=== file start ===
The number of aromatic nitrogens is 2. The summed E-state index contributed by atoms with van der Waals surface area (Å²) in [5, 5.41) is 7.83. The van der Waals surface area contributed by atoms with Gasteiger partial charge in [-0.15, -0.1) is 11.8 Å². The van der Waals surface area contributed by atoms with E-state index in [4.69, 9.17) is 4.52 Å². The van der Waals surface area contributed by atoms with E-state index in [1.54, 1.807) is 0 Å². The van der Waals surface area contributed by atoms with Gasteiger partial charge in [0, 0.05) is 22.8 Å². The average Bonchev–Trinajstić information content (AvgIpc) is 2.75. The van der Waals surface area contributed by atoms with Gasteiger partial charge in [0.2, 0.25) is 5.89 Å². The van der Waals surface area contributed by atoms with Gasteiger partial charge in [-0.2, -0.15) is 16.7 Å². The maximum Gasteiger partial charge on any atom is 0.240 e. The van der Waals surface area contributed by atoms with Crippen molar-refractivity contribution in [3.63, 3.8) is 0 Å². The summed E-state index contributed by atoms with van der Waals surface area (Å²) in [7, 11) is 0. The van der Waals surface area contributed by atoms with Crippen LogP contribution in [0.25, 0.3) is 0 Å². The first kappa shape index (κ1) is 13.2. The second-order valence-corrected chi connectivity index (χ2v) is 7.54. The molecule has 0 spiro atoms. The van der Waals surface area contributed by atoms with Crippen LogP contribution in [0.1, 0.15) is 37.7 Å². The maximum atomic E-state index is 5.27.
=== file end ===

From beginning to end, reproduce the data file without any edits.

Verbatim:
The number of aromatic nitrogens is 2. The summed E-state index contributed by atoms with van der Waals surface area (Å²) in [5, 5.41) is 7.83. The van der Waals surface area contributed by atoms with Gasteiger partial charge in [-0.15, -0.1) is 11.8 Å². The van der Waals surface area contributed by atoms with E-state index in [4.69, 9.17) is 4.52 Å². The van der Waals surface area contributed by atoms with E-state index in [1.54, 1.807) is 0 Å². The van der Waals surface area contributed by atoms with Gasteiger partial charge in [0, 0.05) is 22.8 Å². The average Bonchev–Trinajstić information content (AvgIpc) is 2.75. The van der Waals surface area contributed by atoms with Gasteiger partial charge in [0.2, 0.25) is 5.89 Å². The van der Waals surface area contributed by atoms with Gasteiger partial charge in [-0.2, -0.15) is 16.7 Å². The maximum Gasteiger partial charge on any atom is 0.240 e. The van der Waals surface area contributed by atoms with Crippen molar-refractivity contribution in [3.63, 3.8) is 0 Å². The summed E-state index contributed by atoms with van der Waals surface area (Å²) in [7, 11) is 0. The van der Waals surface area contributed by atoms with Crippen LogP contribution in [0.25, 0.3) is 0 Å². The first kappa shape index (κ1) is 13.2. The second-order valence-corrected chi connectivity index (χ2v) is 7.54. The molecule has 0 spiro atoms. The van der Waals surface area contributed by atoms with Crippen LogP contribution in [0.1, 0.15) is 37.7 Å². The maximum atomic E-state index is 5.27.